From 1969, when he was about 28, to the mid–1990s, Roberts, who is a Hoosier, grew to be a successful owner and operator of restaurants, bars, and nightclubs in Indianapolis. He began withdrawing from the business in the mid–1990s, though he remained a paid consultant to the new owners. In 1998 or 1999 a thoroughbred racehorse association invited him to a dinner and to a tour of a race track facility, trying to interest him in entering the horse-racing business. His interest aroused, in 1999 he bought his first two horses, for $1000 each, and in the first year netted $18,000 in earnings from racing them. He also built a horse track on land that he owned in Indianapolis. Two years later his stock of racing horses had increased to 10 and he also had acquired a breeding stallion. The following year he passed the state's licensed-trainer test (a test described as “rigorous” by the Tax Court) and obtained his horse-training license.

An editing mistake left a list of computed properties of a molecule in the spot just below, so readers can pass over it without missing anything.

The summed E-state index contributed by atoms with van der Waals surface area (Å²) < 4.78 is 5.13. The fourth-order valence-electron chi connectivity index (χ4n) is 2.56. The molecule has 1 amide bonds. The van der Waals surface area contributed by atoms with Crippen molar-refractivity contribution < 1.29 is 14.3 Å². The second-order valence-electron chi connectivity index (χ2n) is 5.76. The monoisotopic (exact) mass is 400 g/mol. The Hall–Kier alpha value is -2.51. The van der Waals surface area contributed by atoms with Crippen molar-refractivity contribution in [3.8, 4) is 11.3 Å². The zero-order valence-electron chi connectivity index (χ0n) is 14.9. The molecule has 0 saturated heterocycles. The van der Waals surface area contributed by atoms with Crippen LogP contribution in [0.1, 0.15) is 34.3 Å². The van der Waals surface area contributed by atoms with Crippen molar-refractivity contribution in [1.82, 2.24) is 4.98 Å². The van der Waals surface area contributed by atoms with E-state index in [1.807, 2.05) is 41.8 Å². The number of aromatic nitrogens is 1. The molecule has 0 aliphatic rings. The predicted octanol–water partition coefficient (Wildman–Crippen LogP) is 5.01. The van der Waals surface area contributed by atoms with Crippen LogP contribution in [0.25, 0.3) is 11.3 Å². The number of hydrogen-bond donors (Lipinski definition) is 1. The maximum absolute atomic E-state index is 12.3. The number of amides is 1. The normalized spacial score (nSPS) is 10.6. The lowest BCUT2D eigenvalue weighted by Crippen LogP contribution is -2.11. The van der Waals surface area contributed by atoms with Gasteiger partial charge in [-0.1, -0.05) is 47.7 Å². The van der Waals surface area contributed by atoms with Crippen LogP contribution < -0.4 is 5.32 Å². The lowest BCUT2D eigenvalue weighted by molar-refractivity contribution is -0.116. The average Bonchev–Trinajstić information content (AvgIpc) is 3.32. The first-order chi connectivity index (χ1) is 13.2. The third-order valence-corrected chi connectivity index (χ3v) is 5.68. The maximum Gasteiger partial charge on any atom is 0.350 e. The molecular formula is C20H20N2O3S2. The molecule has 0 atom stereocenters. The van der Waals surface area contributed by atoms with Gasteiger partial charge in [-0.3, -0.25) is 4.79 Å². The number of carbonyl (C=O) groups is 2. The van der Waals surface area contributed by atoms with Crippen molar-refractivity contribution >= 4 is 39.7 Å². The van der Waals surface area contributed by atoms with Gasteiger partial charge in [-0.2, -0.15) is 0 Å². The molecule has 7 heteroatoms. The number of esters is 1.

In 2005 he decided to build a bigger and better horse-training facility on his land. But encountering opposition from the City of Indianapolis, he abandoned that idea and instead in the following year bought a much larger (180–acre) tract of land called the “Mooresville property” for about $1 million. Between the acquisition of the new land and the end of the year he invested between $500,000 and $600,000 in improvements for the training of racehorses on his property. He trained the horses himself (remember that he'd become a licensed horse trainer)—he even bathed them himself. He stated without contradiction that he spent 12 hours a day working with the horses on race days and about 8 hours a day on other days. He was also involved (though peripherally) in lobbying the Indiana legislature on behalf of horse racing. The goal of the lobbying, achieved in 2007, was legislation that would permit slot machines at racetracks. Because part of the revenue generated by the slot machines would be added to the purse money (the money received by owners of horses that win races), Roberts could expect to benefit financially from the advent of the slot machines. In the same period he served on the boards of two professional horse-racing associations in what the Tax Court's opinion describes as “leadership roles.”